The 20th century

Although Humanism is a way of seeing the world which has been around for millennia, the 19th century was an important time for Humanism as a movement, as it was late in the century that many ‘ethical societies’ and humanist organisations, such as the British Humanist Association (BHA), were founded. These associations developed quickly over the 20th century, and Humanism came to be understood more widely across society.

At the same time, particularly in western Europe, non-religious people began to find it easier to express and argue their ideas openly, and as a result of this, humanist ways of thinking became increasingly influential in politics and culture. Scientific discoveries which challenged religious conceptions of the universe also continued to be accepted, and the popularity of religion in the developed world underwent a steady decline.

The early 20th century: humanist ideas flourish

World War I and World War II had a devastating impact on Europe and they helped to shape the humanist movement in this time just as they did many other movements. The horror of the war and events such as the Holocaust prompted many people to question whether religion had the answers to the world’s moral and ethical problems, or could explain the world around them. At the same time, easier travel and research in fields such as anthropology and psychology made it clear that religions were human creations, practised by different cultures around the world. Scientific progress also made it obvious that much of what is in religious texts cannot be literally true. As scientific education became more widely available, important concepts such as Darwin’s theory of evolution became widely accepted. This cast more doubt on the credibility both of literal interpretations of religious texts and the figurative interpretations which attempted to reconcile religious stories with the world as we understood it.

A new generation of social reformers and activists were also heavily influenced by philosophers and intellectuals from the 19th century who wrote about people making a difference in the world, and looking out for each other, without regard to religion. Many had posited it was not only possible to live well without religion, but also to advance the cause of a fairer world by looking to evidence and people’s experiences, rather than on guidance from the writers of ancient religious texts who knew relatively little about the world and nothing about modern issues.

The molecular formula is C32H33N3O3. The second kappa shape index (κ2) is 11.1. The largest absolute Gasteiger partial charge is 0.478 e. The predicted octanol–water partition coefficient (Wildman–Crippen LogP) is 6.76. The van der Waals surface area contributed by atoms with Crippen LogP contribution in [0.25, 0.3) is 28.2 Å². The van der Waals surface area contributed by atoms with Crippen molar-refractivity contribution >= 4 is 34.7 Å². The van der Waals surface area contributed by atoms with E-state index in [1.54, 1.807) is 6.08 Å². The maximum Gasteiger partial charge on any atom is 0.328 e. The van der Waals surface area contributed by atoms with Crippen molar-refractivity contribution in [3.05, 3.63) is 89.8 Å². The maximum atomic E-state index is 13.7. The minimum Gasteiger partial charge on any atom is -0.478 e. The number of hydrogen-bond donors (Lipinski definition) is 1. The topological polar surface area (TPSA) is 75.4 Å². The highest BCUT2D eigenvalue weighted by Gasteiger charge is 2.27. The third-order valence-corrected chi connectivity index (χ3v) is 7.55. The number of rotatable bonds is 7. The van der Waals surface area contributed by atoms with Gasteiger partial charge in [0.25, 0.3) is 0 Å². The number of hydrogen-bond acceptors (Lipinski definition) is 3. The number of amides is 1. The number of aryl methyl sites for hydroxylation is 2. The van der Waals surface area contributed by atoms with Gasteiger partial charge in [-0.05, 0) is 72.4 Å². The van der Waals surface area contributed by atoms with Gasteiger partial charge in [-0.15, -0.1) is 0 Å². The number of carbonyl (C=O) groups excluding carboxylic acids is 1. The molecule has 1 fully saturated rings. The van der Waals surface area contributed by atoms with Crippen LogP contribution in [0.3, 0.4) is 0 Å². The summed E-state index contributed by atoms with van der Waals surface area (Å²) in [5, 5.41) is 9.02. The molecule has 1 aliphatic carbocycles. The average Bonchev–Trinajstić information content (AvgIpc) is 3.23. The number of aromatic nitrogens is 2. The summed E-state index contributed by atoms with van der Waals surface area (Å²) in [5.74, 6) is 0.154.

A humanist social reformer named William Beveridge laid the foundations for the ‘welfare state’ and the National Health Service in the UK in the 1940s. The Prime Minister who implemented many of these changes, Clement Attlee, was a non-religious person who was deeply committed to the ‘ethics’  which many associated with religions while opposed to ‘mumbo-jumbo’. Beveridge’s recommendations appealed to him because they advanced the cause of a more ethical and fairer society on rational, evidence-based, and empathetic grounds. Later, the humanist Roy Jenkins’ tenure as Home Secretary in the 1960s was identified with three major advances in society: the decriminalisation of abortion and homosexuality, and the repeal of the death penalty. Humanists in Parliament would later group together as the All Party Parliamentary Humanist Group, and their number grew to 100 by the end of the century. Elsewhere, the humanist Sir Kenneth Clucas was instrumental in the formation of the Citizens Advice Bureau.